So the experiment was an attempt to drop the firebox or fire tube level lower into the ashpan, making for a deeper fire,, in an attempt to burn the coal better... But it was a failure because even after several experiments I still was getting only a partial fire in my firebox...

ONce I discovered the partial fire situation, by digging out the unburnt and partially burnt coal from around the central column of burning coal in the firebox,[by reaching in from below and over the ashgrate and ashpan], I had one of those head-slapping moments,, AH-HA !! and knew then what to do, and that I needed to assure I had the ENTIRE firebox burning.. ONce burning completely,, the AA has run flawlessly for 5-6 months..

My above problems seem to only exist in the bigger AA260, not in the 130 size boilers.. the difference is the size of the firebox and the amount of coal burning in it.. There are numerous 130 boilers, both AA and AHS on the forum with ZERO issues mine was the only one with this problem... mostly created by myself, and by my instalation in my odd-ball setup.

Read my story in the 'Axeman Anderson 260 Disection' thread... do a search for the topic,, it is about 15 pages long,, from this time last year..

Greg L..
LsFarm
 
Stoker Coal Boiler: Axeman Anderson 260
Hand Fed Coal Boiler: Self-built 'Big Bertha' SS Boiler
Baseburners & Antiques: Keystone 11, Art Garland

Re: Must have Grate to burn coal, or Not?

PostBy: RICHARD2 On: Sun Jun 15, 2008 12:39 am

Hi Greg,
I did read about your acquisition and setup of the AA260; the problem you had with unburnt coal in the ash; and your investigation and conquering of that problem. That, and the Royal Crown Wood Boiler post cited above, influenced my posting the question herein.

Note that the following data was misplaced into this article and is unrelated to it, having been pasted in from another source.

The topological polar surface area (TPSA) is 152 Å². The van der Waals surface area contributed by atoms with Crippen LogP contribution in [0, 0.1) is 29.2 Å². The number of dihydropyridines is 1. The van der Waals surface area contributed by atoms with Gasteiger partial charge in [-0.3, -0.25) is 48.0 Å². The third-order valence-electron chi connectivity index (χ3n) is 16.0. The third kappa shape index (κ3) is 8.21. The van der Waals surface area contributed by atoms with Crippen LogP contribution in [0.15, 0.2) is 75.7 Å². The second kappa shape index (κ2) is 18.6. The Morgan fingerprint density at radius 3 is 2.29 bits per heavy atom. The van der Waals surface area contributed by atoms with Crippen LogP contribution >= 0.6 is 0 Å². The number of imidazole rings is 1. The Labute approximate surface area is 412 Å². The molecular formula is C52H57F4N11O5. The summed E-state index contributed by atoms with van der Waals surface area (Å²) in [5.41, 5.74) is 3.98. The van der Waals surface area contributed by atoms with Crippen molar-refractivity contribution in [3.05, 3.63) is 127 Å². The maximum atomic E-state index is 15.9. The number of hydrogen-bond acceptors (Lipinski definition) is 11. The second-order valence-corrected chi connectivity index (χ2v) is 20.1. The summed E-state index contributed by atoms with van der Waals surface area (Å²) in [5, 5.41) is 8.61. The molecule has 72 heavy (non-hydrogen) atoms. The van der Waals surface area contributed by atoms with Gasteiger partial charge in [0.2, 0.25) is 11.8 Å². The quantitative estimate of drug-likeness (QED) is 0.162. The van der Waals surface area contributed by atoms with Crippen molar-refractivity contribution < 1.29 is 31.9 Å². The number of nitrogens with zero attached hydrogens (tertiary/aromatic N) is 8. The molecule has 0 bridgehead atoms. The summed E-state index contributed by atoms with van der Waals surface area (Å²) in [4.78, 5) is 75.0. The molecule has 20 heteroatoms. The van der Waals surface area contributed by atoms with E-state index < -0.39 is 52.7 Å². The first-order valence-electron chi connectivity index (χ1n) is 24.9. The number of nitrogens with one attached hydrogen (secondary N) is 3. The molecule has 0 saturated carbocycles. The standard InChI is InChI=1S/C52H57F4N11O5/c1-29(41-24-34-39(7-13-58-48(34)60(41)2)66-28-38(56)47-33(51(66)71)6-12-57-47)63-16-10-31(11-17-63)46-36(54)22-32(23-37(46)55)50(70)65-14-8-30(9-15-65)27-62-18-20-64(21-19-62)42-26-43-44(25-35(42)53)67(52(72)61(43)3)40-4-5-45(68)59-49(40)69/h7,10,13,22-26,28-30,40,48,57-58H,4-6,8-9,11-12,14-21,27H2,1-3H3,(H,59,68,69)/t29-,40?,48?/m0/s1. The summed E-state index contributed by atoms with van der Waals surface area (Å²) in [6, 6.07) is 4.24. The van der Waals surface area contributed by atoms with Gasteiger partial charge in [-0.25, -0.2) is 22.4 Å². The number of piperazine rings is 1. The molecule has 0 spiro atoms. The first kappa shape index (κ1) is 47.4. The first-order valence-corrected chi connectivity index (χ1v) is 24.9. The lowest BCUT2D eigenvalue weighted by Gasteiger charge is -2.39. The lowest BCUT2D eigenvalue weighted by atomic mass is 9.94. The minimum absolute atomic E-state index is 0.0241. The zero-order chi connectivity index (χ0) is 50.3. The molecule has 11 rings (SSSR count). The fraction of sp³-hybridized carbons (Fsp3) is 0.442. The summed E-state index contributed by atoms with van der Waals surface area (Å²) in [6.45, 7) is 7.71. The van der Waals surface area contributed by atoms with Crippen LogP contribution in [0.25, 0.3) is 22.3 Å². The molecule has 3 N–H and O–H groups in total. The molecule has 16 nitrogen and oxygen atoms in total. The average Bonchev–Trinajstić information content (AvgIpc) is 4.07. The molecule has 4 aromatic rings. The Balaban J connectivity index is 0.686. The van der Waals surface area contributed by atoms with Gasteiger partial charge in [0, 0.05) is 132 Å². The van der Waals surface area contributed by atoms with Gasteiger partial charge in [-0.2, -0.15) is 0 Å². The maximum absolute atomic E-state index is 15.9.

The Royal had a blower pushing air up through its open grates, but the fire wouldn't spread laterally. Given the hugh size of the Royal firebox I understand the recomendation to block off part of the length of the grate, and form a smaller firepot by installing a removable 'back wall'. But, not clear is why the Royal would also need firebrick to confine the coal bed to the width of the grate. Given the fact that both use fan propelled air up through the coal bed, it is curious that the fire spreads laterally in the AA but not in the Royal.

I have never seen an AA, Is the ash drawer movement slow or fast ? Put another way, Is it akin to vigorous hand shaking, as if sifting sand through a fine screen, or more of a deliberate, slothful forth and back motion?
Richard
RICHARD2
 
Stoker Coal Boiler: KA2

Re: Must have Grate to burn coal, or Not?

PostBy: LsFarm On: Sun Jun 15, 2008 1:05 am

The ash drawer movement is slow,, about 2 minutes for a full fore and aft motion..

The fire box or pot in the AA has vertical sides.. the Royal boiler has tapered or round sides.. the shallow wide coal bed won't burn well or long..